Yes and no--I wasn't continuing, it was just MOBs. I just -- I wasn't expecting to hear it within MOB that just -- that wasn't something I was thinking of the bus risk factor per se, OK. No, that's helpful color. And maybe, Todd, about have you. So, you guys spent a ton of time over the last several years, refining the portfolio really aggressively, asset managing the portfolio and working to maximize the portfolio's growth and growth potential, especially as it related to escalators, but also refining the quality of the asset base. Can you maybe offer some insight around the current strategy in terms of the external growth piece of it? And how the addition of these assets is accretive to the company's overall growth?

Todd Meredith -- President & Chief Executive Officer

I think it's certainly, you're right, it goes back to sort of refining the portfolio over the years, really focusing in on the markets we want to be in, looking for those quality assets, places where we can build scale and have great relationships, as Rob said, alongside these healthcare providers. So, we've done that for a long time. And I think our view now is we're getting a lot of traction from our our reputation and our expertise in the space and all of the relationships that we have where we're finding more and more opportunities to expand that. And so Seattle is the perfect example. We have a page in our investor presentation where we talk about the benefits of scale in Seattle. And it's certainly on the expense side, but I'd say it's even more powerful on the leasing side. And you've heard several of us talk about how we can not only have day one accretion, to your point, but then also go in and create value through our platform, meaning we have the leasing expertise locally to continue to push and enhance those escalators, as Kris said, on the acquisitions we make.

So, if we buy assets and they're at two percent escalators or 2.5%, we can work through the lease role as that occurs over several years after we buy it and move that up toward the average we have in place, that's 2.91%. So, there's clear accretion benefits beyond the initial acquisition from that. And then clearly, beyond that, you also build relationships with healthcare providers. And so when we go off-campus, we're usually looking at providers, whether it's hospital or doctor groups that are identifying locations they want to expand their business away from campus. So, we can follow those quality providers. And in many cases, it helps us also find some acquisitions that may have higher -- a little higher return, a little higher risk reward profile. As you know, we put a lot of that in the JV and kind of balance that risk. So, we view that as building out the whole strategy and enhancing growth, and we see external growth always have, but now more so than ever in a very focused way, see external growth adding to the power of that internal growth that we've been building up.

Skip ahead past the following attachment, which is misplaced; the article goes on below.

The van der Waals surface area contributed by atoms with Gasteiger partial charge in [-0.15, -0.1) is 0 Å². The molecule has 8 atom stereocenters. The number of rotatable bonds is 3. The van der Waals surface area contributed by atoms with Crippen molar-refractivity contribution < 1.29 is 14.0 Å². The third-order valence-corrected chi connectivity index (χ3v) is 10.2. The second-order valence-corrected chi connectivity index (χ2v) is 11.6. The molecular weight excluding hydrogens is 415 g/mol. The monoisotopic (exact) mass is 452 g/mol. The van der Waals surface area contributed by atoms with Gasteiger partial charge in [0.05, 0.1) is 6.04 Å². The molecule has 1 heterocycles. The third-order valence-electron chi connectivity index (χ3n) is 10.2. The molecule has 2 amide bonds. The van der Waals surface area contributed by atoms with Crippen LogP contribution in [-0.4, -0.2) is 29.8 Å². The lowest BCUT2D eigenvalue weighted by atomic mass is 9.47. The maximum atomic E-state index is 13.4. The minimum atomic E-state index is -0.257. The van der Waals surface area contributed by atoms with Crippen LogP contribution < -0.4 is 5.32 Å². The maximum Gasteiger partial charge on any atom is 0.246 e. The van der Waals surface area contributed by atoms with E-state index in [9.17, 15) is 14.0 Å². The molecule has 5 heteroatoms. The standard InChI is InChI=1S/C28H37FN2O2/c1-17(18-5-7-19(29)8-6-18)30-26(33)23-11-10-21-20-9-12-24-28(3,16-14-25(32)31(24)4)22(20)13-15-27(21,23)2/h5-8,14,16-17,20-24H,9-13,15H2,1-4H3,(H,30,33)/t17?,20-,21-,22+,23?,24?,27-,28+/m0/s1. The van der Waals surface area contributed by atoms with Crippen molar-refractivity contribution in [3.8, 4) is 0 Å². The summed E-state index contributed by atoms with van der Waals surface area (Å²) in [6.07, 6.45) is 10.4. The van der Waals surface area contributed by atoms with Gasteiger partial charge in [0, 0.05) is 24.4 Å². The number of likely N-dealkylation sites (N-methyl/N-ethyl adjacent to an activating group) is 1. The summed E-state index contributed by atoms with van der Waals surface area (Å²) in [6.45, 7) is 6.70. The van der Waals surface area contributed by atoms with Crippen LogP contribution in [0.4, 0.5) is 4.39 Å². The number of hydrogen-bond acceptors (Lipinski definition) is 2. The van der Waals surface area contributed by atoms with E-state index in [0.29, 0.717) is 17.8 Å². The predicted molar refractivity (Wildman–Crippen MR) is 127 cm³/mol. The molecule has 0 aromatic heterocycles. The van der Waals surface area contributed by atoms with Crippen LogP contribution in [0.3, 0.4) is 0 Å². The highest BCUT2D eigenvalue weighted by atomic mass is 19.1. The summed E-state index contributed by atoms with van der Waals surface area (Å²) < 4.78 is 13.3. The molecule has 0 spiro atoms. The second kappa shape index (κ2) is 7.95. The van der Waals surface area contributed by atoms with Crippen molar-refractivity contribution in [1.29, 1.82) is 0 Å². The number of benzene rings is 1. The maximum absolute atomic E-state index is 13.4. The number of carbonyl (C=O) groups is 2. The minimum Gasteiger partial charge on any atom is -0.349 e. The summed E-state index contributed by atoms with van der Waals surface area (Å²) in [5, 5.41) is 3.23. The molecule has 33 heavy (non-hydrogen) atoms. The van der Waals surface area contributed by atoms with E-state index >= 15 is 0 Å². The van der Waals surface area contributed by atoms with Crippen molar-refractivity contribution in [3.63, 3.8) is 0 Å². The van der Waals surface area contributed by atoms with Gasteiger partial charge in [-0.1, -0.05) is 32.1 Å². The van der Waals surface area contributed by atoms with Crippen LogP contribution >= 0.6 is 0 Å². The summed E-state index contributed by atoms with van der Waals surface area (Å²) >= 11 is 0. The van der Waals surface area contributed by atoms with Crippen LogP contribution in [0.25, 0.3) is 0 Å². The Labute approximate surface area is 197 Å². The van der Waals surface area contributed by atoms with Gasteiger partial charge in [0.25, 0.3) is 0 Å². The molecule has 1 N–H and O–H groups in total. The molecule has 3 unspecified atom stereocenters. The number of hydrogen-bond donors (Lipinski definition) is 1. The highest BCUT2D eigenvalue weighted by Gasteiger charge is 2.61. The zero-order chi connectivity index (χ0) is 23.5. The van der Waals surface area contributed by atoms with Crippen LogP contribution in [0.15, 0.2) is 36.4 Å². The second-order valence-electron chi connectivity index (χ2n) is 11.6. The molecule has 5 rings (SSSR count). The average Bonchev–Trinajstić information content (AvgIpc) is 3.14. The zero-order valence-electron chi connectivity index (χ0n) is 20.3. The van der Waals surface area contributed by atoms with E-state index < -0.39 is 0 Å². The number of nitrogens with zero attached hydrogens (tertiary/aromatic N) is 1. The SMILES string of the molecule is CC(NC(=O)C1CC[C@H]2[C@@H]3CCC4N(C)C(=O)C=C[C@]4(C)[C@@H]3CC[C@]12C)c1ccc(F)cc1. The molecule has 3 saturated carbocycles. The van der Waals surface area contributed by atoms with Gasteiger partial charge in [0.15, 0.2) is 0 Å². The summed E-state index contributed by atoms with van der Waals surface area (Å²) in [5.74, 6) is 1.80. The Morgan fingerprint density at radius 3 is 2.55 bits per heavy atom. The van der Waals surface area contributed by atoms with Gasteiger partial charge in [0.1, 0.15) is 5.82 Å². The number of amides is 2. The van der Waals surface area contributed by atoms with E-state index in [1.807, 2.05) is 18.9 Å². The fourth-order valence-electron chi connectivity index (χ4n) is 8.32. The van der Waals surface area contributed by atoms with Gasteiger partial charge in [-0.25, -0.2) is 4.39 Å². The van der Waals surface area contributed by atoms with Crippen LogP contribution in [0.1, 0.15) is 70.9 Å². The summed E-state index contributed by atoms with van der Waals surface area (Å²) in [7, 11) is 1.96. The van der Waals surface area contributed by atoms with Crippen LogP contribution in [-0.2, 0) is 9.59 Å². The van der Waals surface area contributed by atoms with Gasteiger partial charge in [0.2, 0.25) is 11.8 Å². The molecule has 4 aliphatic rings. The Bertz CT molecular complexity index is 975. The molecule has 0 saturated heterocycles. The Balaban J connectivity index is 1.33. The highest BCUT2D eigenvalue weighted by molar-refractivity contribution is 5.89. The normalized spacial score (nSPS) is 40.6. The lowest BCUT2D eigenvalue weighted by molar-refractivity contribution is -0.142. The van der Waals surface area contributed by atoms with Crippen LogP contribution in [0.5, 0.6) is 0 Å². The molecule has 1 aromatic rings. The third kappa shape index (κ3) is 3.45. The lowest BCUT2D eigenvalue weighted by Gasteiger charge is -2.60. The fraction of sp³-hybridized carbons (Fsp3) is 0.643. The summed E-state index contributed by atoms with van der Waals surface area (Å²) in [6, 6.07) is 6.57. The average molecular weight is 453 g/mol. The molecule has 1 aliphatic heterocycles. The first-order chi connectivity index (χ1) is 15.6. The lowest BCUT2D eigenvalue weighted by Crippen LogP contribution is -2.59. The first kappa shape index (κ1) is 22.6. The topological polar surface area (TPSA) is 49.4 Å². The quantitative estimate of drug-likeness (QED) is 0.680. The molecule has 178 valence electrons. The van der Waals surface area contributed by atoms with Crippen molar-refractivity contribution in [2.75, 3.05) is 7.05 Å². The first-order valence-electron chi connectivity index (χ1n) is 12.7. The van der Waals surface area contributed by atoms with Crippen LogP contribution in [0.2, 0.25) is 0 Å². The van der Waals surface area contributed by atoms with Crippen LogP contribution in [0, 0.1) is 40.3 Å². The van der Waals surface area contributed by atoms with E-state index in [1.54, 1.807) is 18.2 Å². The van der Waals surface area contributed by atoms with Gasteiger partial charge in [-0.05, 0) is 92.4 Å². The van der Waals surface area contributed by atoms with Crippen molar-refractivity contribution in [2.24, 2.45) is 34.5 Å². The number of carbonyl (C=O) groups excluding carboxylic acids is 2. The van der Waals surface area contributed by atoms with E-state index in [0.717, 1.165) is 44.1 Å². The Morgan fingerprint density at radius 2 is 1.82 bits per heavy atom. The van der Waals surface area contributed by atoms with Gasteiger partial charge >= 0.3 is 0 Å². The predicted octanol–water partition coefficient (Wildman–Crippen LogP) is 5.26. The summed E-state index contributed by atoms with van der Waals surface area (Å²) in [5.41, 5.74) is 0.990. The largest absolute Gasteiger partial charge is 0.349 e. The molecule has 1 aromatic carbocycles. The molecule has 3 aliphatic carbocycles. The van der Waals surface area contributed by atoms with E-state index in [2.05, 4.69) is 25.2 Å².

Jordan Sadler -- KeyBanc Capital Markets -- Analyst

Make sense. Thank you..

Operator

Our next question comes from Nick Joseph with Citi. Please go ahead.

Nick Joseph -- Citi -- Analyst

Thanks. Maybe following up on the disposition. So you mentioned a handful maybe for the remainder of this year. What's beyond those asset sales in terms of assets that don't fit within the current strategy and portfolio?

Rob Hull -- Executive Vice President of Investments

Yes. I think that if you look at what we're selling -- planned to sell for the remainder of this year, it's sort of fine tuning, continuing to fine tune the portfolio. We have a handful of assets out there that are what we deem to be orphan assets. So, this certainly candidates places where we don't think we can continue to build scale and drive growth as Todd just described. So, I think as we move into next year and look at opportunities for dispositions, it would be similar to that, things that we just don't see a good opportunity to grow and build out the clusters and benefit from the enhanced scale within a market.

Nick Joseph -- Citi -- Analyst

Okay. But that could be a source of capital for next year's external growth as well, additional dispositions that don't fit?

Rob Hull -- Executive Vice President of Investments

Yes. Certainly, we'd view it that way. I think if you look at where we're -- the cap rates where we're selling today, certainly taking advantage of the strength of the pricing in the market and taking those dollars and rotating in the assets where we can grow meaningful clusters and drive long-term growth. So that's our -- that will continue to be our strategy with dispositions going forward.